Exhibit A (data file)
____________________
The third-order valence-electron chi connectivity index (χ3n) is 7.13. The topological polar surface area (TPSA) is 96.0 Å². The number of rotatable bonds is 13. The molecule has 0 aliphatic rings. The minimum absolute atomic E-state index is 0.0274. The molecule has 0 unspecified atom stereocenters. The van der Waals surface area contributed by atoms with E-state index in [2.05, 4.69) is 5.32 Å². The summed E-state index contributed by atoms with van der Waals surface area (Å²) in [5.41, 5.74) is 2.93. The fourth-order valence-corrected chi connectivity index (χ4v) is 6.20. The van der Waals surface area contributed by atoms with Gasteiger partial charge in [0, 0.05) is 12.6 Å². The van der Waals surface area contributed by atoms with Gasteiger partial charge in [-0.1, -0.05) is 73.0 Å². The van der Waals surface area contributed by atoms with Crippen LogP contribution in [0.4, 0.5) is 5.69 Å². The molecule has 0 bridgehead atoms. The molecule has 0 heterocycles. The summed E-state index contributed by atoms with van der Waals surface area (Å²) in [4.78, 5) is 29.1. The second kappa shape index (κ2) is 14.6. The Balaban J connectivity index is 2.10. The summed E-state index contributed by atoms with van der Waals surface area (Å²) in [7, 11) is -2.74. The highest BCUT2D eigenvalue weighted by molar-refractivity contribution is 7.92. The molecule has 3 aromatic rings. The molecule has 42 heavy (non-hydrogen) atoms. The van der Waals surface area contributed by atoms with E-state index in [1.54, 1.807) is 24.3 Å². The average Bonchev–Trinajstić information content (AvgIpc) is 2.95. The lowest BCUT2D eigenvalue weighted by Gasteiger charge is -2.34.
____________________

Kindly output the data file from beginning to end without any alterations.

The third-order valence-electron chi connectivity index (χ3n) is 7.13. The topological polar surface area (TPSA) is 96.0 Å². The number of rotatable bonds is 13. The molecule has 0 aliphatic rings. The minimum absolute atomic E-state index is 0.0274. The molecule has 0 unspecified atom stereocenters. The van der Waals surface area contributed by atoms with E-state index in [2.05, 4.69) is 5.32 Å². The summed E-state index contributed by atoms with van der Waals surface area (Å²) in [5.41, 5.74) is 2.93. The fourth-order valence-corrected chi connectivity index (χ4v) is 6.20. The van der Waals surface area contributed by atoms with Gasteiger partial charge in [0, 0.05) is 12.6 Å². The van der Waals surface area contributed by atoms with Gasteiger partial charge in [-0.1, -0.05) is 73.0 Å². The van der Waals surface area contributed by atoms with Crippen LogP contribution in [0.4, 0.5) is 5.69 Å². The molecule has 0 bridgehead atoms. The molecule has 0 heterocycles. The summed E-state index contributed by atoms with van der Waals surface area (Å²) in [4.78, 5) is 29.1. The second kappa shape index (κ2) is 14.6. The Balaban J connectivity index is 2.10. The summed E-state index contributed by atoms with van der Waals surface area (Å²) in [7, 11) is -2.74. The highest BCUT2D eigenvalue weighted by molar-refractivity contribution is 7.92. The molecule has 3 aromatic rings. The molecule has 42 heavy (non-hydrogen) atoms. The van der Waals surface area contributed by atoms with E-state index in [1.54, 1.807) is 24.3 Å². The average Bonchev–Trinajstić information content (AvgIpc) is 2.95. The lowest BCUT2D eigenvalue weighted by Gasteiger charge is -2.34.